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Philly dropped a $128 million bag on a quarterback who hasn’t played a full season since 2017.
Eagles franchise quarterback Carson Wentz has not played a full season since he was a rookie. He hasn’t participated in any of Philly’s exciting playoff runs. So far, all we know about the injury-prone QB from North Dakota State is that he has hella potential and has been a Pro Bowl regular season pigskin slinger.
“(Wentz) is Peyton Manning pre-snap, he’s Aaron Rodgers post-snap,” NFL Media’s Brian Baldinger said on NFL Network back in 2016.
Unfortunately, the world hasn’t seen Wentz on the field enough to agree or disagree with Baldinger. He’s been the most important forgotten man in NFL history the past few seasons.
At one point, Nick Foles was winning playoff games and Philly fans were ready to trade Wentz and commit to 30-year-old Foles.
Foles parlayed his Philly success as Wentz’s valuable backup into a career rebirth. The QB-thirsty Jacksonville Jaguars signed Foles to a four-year, $88 million deal after going 5–11 in 2018, a season removed from reaching the AFC Championship Game.
With Foles gone, the Eagles officially put all of their hopes and dreams on the brittle body of 26-year-old Wentz, signing the 2017 Pro Bowler to a four-year, $128 million contract extension with $107 million guaranteed, keeping him under contract through the 2024 season.
That’s a huge risk to take on a guy who can’t seem to complete a regular season, but Wentz is special, so they have to take that risk.
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Every time Wentz hits the ground, Philly Eagles Nation will be holding their collective breath, hoping he gets up.
Is this the kind of existence Philly wants after all this success? They should call in Colin Kaepernick to try out for a backup position.
It would be a great situation for Kaep who — if history is any indication — is sure to get some major snaps over the next few seasons. I know that’s a pipe dream at this point, but it’s worth a mention. This scenario didn’t work out back in 2017.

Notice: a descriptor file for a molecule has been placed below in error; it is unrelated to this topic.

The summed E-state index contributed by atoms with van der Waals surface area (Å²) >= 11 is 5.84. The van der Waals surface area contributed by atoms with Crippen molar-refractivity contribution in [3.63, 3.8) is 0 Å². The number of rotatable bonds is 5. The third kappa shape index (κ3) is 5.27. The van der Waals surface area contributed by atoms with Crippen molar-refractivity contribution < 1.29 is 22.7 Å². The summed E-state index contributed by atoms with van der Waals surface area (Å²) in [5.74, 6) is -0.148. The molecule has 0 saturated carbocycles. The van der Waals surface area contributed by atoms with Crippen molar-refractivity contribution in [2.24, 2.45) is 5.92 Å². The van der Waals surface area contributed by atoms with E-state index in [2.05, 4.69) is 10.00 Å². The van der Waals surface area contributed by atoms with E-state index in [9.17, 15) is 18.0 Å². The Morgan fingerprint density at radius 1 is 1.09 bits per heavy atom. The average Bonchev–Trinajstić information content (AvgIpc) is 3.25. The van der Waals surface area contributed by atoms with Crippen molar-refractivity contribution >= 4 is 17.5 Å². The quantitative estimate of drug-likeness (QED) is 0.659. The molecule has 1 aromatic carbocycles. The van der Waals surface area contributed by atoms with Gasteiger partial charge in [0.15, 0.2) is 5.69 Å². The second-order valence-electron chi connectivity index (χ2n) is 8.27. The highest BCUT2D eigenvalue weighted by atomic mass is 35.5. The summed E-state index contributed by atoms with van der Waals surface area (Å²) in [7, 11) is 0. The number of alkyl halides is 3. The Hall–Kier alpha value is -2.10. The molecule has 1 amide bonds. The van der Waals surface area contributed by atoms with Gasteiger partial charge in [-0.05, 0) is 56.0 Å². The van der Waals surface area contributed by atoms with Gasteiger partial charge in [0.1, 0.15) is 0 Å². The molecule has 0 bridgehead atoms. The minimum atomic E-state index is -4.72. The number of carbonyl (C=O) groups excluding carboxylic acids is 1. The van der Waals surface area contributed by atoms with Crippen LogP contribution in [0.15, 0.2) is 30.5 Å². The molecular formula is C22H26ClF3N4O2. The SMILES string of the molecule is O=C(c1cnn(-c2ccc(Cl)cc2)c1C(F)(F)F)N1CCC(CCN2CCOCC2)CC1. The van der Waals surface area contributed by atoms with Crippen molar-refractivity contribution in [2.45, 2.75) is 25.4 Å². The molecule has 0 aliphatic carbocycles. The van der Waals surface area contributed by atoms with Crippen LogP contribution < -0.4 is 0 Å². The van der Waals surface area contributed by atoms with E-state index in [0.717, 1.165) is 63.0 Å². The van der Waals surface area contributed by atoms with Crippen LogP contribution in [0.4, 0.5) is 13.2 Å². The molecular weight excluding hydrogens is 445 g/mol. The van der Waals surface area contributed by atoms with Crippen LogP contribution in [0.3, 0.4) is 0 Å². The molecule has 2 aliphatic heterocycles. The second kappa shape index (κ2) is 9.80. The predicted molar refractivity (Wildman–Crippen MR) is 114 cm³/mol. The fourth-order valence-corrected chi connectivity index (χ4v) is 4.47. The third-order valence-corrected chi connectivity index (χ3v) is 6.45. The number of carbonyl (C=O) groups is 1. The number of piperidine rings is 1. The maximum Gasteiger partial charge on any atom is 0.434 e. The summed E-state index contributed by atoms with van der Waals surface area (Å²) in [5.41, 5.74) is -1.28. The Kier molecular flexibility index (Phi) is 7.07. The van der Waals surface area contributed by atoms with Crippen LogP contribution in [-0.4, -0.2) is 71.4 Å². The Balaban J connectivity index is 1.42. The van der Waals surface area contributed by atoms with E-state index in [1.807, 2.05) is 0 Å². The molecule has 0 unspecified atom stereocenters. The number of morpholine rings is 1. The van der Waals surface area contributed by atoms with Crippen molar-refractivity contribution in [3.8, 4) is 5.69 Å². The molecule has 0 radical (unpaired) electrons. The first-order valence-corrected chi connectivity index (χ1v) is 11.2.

However, while QBs are steady getting paid and teams are struggling to find viable signal callers, giving Kaep a call now that everything has died down a bit, wouldn’t be a bad idea. He’s another guy who has been to a Super Bowl and can stay healthy.
Wentz got his bag, but he’s going to have to prove that the injuries early in his promising career are just flukes. First, the knee kept him out while Foles won a SuperBowl and became the most beloved guy in Philly. Last year it was a janky back.
ESPN analyst Louis Riddick says the Eagles don’t think injuries will be a problem going forward as long as Wentz scales back on the Superman tactics.
“They believe a lot of Carson’s injuries are self-inflicted and not injury prone because he has a brittle body. They feel he takes some chances with his health that he doesn’t necessarily have to take, a la Andrew Luck, So he thinks he can extend every play and every play can be the home run ball and he doesn’t have to do that…it’s called growth, maturity. “
Durability and intelligence are what made Eli Manning so damn valuable to the Giants for 15 years. He never ever got hurt. Therefore the Giants always had stability from one season to the next.
So far Wentz has looked solid in OTA’s and everything points to him returning to the form he showed in 2017 when he was a front-runner for MVP.
When Foles stole his shine.
Uploaded by Football Life on 2018-02-04.
I guess Philly feels confident that it’s finally Wentz’s time to start putting in full seasons of work.
“He has an embarrassment of riches at his disposal at tight end, wide receiver and running back,” Riddick added. “If you want to take anything from Nick Foles…get the ball out of your hand fast (into your playmakers’ hands) and let them do the work and take the hits. You’re paid well to be the point guard and the best thing you can do for us is be available.
Throwing a $100 million bag at Wentz won’t help if he can’t stay on the field. This might be the biggest risk in Eagles history and can either set the franchise up for more success or backfire into a financial mess.